Why you will (eventually) marry the right person

There’s hope for us yet.
There’s hope for us yet.
Image: Unsplash via Andreas Rønningen
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As 2016 drew to a close last month, I opened my newsfeed with dread, braced for more gloomy tidings. Sure enough, amidst the news round-ups and “best of” lists was The New York Times’ most popular article of the year: “Why You Will Marry the Wrong Person.”

In a year when Americans voted to turn back the clock on social progress, Great Britain rejected the policy innovations of the 21st century and Syria tried to bomb its own people back into the dark ages, did we really need to get medieval about romantic relationships too?

For readers not familiar with the article, written by best-selling philosopher Alain de Botton, allow me to summarize. The author begins with the perceptive, if bleak, observation that humans are terrible at choosing good mates. We are flawed, lonely people with poor self-awareness and an even poorer grasp of what makes other people tick. We believe that we seek happiness in love, but we are actually seeking the familiar destructive patterns of our childhoods. We rebuff “balanced, mature, understanding and reliable” marriage candidates in favor of people more like our crazy relatives.

This argument begs the question: “Don’t those balanced, mature, understanding and reliable people sometimes get married too?” But it’s still a fair point. Few would argue that our wayward hearts are organs of precise discernment. Some people are lucky enough to marry their high-school sweethearts and live happily ever after, but most of us make at least one romantic choice that calls our sanity into question.

Where de Botton’s article goes wrong, however, is in its benighted conclusion that since we all make mistakes in choosing mates, we should universally abandon the ideal of romantic love. Forget marital bliss: Humans must accept the fact that we will likely end up bound to someone who, at the very least, cannot make us happy and who will, more likely, contribute substantially to our unhappiness.

Historically, when nobody had much say in the choice of a spouse, such a pessimistic philosophy was indeed warranted. Even in the face of outright cruelty, institutional patriarchy and religious rules meant that there was little point in railing against one’s marital fate. In such circumstances, it was doubtless comforting to believe that everyone else was equally miserable and the only option was to soldier on in collective unhappiness.

If such a pessimistic philosophy is still comforting today, it must mean that many of us believe at least one of the following: a) divorce is unacceptable, b) it’s worse to be single than trapped in a bad marriage, and c) a happier union is an impossibility. Very unfortunately, I would argue that our society pushes quite hard for us to believe all three of these things—despite ample evidence to the contrary.

When two bitter spouses die in a car crash in the midst of a screaming fight, our society calls that a successful marriage. Had the couple managed to file for divorce before the car accident—no matter how amicably—we would call it a failed marriage. It’s possible to have been a successful barber after changing jobs; it’s possible to have been a successful parent despite later becoming a burden to one’s offspring. But in current parlance, it’s not possible to have been a successful spouse in a previous marriage unless the other spouse died on the job.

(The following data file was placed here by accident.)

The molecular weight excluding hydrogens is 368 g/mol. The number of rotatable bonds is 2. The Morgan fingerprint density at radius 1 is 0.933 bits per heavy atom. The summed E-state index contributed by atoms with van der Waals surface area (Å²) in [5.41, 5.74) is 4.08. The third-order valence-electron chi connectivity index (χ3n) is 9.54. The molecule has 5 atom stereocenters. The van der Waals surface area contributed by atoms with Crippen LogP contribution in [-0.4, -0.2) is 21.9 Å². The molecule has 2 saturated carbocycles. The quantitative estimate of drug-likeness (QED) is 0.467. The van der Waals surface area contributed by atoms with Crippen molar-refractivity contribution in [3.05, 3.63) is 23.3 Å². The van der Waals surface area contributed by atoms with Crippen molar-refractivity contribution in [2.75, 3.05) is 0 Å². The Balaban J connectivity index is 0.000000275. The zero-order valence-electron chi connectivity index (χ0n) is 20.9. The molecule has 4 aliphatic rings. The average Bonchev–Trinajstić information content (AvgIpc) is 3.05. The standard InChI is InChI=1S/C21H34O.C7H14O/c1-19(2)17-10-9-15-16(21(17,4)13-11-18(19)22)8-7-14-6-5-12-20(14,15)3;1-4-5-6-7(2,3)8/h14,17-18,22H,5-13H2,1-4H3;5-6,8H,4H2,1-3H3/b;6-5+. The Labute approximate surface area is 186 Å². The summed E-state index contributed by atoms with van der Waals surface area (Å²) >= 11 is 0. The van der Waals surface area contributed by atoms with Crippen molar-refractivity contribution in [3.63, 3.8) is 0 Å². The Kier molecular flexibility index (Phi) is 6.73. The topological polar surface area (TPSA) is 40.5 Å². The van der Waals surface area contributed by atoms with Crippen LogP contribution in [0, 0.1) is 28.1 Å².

Similarly, modern society views the choice to continue a marriage—even a bad one—as fundamentally noble. The motives of a woman who despises her husband but stays married for financial reasons are not questioned. But if the same woman were to risk financial ruin so that she and her husband could each have another chance at romantic happiness, she would likely be considered foolish, or even self-centered.

Through such language and attitudes, we communicate that divorce is shameful. It is better to quietly tolerate the consequences of our bad marital choices than risk being stigmatized.

But then, wouldn’t it be even better to avoid the mistake altogether by remaining single? Not so fast, says society. We push Cinderella stories and diamond ring fetishes onto girls and young women for a reason. Our patriarchal society wants to perpetuate the status quo, and so we label single people—especially women—as somehow defective or selfish. (The latter criticism is also leveled against people, especially women, who choose not have children.)

For those undeterred by shame and pity, society has a third trick up its sleeve—the grass-is-never-greener argument. Hollywood’s romantic comedies encourage people to ditch milquetoast boyfriends for The One, and nobody would tell a young man to stick with his high school girlfriend because he was never going to find anyone better. Yet we are absolutely adamant that if you married the milquetoast or your first girlfriend, no matter how much you might regret your mistake, it’s useless try to again with someone else. This is as good as it gets. It’s obvious that we don’t believe the grass-is-never-greener argument, because if we did, we would all marry the first person we met on If every potential spouse is guaranteed to make us just as happy or unhappy as the next one, there’s no point in dating.

There are good reasons to stay in a bad marriage, from the spiritual to the financial. There may be hope that the marriage will get better; even great marriages have problems. Maybe it’s financially untenable to separate, or you believe your children would suffer from the change. But the argument that romantic dissatisfaction is inevitable is a terrible reason to stay in a bad marriage.

2016 was a bruising year, but giving up hope will not make life easier. Our romantic lives are bound to be imperfect, but that does not mean that they must make us miserable.